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Apple's new MacBook feature: Longer battery lifespan but possibly less time on a single charge

Apple has released the second beta of macOS Catalina 10.15.5 and detailed a new battery health management feature that will be automatically enabled after installing it. 

The feature is designed to improve the lifespan of a MacBook’s lithium-ion battery, which users can’t replace themselves. 

Apple’s aim is to boost the battery’s lifespan by reducing the rate at which the battery chemically ages. The feature works by monitoring the battery’s temperature history and charging patterns – the two factors that determine how quickly a battery wears out. 

While it is designed to increase the time before users need to replace a battery, the trade-off is that it can reduce how long a notebook runs on a single charge. 

SEE: Top 20 Apple keyboard shortcuts for business users (free PDF)

“When battery health management is turned on, your battery’s maximum charging capacity might be limited,” Apple notes

“Although the feature is designed to improve your battery’s lifespan, the limited maximum capacity might update your battery status menu to indicate a need for service.”

However, users do have the choice of turning off the battery health management feature in the Energy setting within System Preferences. There’s a new Battery Health button at the bottom of the screen where it can be turned off.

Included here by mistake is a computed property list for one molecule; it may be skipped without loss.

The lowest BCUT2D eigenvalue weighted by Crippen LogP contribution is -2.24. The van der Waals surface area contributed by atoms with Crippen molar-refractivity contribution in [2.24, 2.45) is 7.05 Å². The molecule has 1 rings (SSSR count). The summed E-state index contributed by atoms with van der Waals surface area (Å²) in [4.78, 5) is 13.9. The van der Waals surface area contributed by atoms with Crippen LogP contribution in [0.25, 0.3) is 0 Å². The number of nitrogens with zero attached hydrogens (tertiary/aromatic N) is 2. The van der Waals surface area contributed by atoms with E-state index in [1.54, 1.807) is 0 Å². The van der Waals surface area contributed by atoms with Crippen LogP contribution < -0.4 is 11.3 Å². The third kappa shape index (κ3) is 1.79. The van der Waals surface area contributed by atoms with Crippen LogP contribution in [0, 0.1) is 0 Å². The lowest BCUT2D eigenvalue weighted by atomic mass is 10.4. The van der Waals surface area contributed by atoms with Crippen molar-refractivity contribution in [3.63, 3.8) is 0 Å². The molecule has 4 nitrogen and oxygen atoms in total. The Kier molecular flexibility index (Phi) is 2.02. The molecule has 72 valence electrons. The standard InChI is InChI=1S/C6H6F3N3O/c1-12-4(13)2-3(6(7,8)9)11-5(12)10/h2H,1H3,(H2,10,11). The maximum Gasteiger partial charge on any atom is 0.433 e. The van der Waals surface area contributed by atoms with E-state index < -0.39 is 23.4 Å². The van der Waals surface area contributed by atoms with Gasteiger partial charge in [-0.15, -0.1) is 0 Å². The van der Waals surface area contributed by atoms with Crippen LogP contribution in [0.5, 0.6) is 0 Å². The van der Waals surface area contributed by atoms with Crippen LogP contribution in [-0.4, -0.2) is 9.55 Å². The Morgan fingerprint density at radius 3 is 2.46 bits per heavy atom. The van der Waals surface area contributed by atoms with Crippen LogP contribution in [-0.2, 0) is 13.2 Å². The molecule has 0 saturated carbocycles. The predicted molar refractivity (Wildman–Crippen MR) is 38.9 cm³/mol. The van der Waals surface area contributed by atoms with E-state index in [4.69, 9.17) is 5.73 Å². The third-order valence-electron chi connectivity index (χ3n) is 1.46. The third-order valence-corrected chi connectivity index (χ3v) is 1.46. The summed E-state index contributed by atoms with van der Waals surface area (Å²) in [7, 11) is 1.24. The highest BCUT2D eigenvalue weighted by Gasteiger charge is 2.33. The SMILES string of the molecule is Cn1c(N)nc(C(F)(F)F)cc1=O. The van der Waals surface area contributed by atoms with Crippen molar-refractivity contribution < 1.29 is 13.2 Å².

But, of course, turning off the feature could then reduce the battery’s lifespan. 

According to Apple, the feature will be turned on by default on all MacBooks purchased with macOS Catalina 10.15.5 and later, as well as on existing systems after updating to that version of macOS. 

SEE: An Apple employee laughed because I bought a new MacBook Air

The macOS battery health management is similar to the Battery Health feature Apple added to iOS following the controversy after users discovered it was throttling iPhone performance on some devices

Apple eventually admitted it had secretly added a power-management feature in iOS 10.2.1 to address widespread unexpected shutdowns that were happening in late 2016.


Users can turn off the battery health management feature but doing so could reduce the battery’s lifespan. 

Image: Apple

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I'm a 50 year old PLC programmer from Burnley, UK. I severed my time as an electrician in the baking industry and soon got involved with the up and coming technology of PLC's. Initially this was all based in the Uk but as the years went by I have gradually worked my way around the globe. At first it was mainly Mitsubishi with a bit of Modicon thrown in but these days the industry leaders seem to be the Allen Bradley range of PLC and HMI’s.

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